Multiple studies show that men are more likely than women to be referred to by only their last name, while women are referred to by their full name. We are likely to say "Trump" yet "Theresa May." The studies include references to politicians, teaching faculty, and scientific researchers.
The differences are most striking in the computer science field, in which only 20% of women but almost 50% of men were referred to by last name only.
Trouble comes when, as some of this research confirms, people view those referred to by only their last names as "more famous and eminent, a judgment that could result in more awards, funding, and other career benefits."
This research reminds me of a recent New York Times article that explained how Wimbledon lists women on its board of champions. Before marriage, Chris Evert was listed as "Miss C.M. Evert." After marriage, she became "Mrs. J.M. Lloyd." Announcers refer to "Mrs. Williams," yet Roger Federer is simply "Federer" and listed on the board as "R. Federer," married or not.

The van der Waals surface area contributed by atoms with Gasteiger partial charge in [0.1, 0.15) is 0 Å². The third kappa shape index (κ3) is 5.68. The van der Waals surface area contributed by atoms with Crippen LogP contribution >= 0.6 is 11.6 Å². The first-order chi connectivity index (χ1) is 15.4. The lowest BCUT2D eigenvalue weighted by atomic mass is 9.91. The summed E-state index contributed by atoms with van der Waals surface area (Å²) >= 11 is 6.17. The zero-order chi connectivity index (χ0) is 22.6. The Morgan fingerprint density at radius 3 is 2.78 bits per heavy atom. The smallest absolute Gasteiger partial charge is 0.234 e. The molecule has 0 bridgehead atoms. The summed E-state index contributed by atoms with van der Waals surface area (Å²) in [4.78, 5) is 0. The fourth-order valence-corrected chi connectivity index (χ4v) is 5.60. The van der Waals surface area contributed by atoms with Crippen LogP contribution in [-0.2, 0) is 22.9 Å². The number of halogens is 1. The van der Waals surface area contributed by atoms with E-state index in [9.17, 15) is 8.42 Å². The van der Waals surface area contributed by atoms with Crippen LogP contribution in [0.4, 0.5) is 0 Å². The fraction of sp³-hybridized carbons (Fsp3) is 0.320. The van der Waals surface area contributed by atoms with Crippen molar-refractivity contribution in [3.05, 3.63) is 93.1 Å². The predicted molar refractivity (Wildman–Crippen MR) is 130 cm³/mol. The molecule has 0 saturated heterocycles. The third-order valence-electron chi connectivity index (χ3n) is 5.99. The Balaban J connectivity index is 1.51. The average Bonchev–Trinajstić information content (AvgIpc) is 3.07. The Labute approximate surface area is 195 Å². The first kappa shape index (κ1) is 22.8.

- To what would you attribute the difference in how people are referred?
- Have you observed this difference yourself, perhaps in other settings? Consider working environments and Hollywood, for example.
- Do you find this research and the tennis calling significant? Why or why not?